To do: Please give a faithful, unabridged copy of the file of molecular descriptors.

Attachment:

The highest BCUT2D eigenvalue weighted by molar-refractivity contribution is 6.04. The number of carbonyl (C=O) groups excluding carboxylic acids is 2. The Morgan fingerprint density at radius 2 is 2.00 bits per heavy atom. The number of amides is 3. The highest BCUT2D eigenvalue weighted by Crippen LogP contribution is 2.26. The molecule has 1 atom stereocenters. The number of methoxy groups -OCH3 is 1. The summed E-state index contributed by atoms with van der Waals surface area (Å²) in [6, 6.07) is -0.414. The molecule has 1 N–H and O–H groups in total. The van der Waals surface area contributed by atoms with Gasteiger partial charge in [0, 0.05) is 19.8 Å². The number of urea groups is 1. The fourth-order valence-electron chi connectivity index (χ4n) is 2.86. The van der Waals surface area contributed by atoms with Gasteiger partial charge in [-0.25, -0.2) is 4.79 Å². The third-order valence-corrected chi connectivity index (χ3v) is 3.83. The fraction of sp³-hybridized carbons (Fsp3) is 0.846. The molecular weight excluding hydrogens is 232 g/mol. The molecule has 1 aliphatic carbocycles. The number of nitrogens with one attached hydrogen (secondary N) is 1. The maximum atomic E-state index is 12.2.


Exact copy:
The highest BCUT2D eigenvalue weighted by molar-refractivity contribution is 6.04. The number of carbonyl (C=O) groups excluding carboxylic acids is 2. The Morgan fingerprint density at radius 2 is 2.00 bits per heavy atom. The number of amides is 3. The highest BCUT2D eigenvalue weighted by Crippen LogP contribution is 2.26. The molecule has 1 atom stereocenters. The number of methoxy groups -OCH3 is 1. The summed E-state index contributed by atoms with van der Waals surface area (Å²) in [6, 6.07) is -0.414. The molecule has 1 N–H and O–H groups in total. The van der Waals surface area contributed by atoms with Gasteiger partial charge in [0, 0.05) is 19.8 Å². The number of urea groups is 1. The fourth-order valence-electron chi connectivity index (χ4n) is 2.86. The van der Waals surface area contributed by atoms with Gasteiger partial charge in [-0.25, -0.2) is 4.79 Å². The third-order valence-corrected chi connectivity index (χ3v) is 3.83. The fraction of sp³-hybridized carbons (Fsp3) is 0.846. The molecular weight excluding hydrogens is 232 g/mol. The molecule has 1 aliphatic carbocycles. The number of nitrogens with one attached hydrogen (secondary N) is 1. The maximum atomic E-state index is 12.2.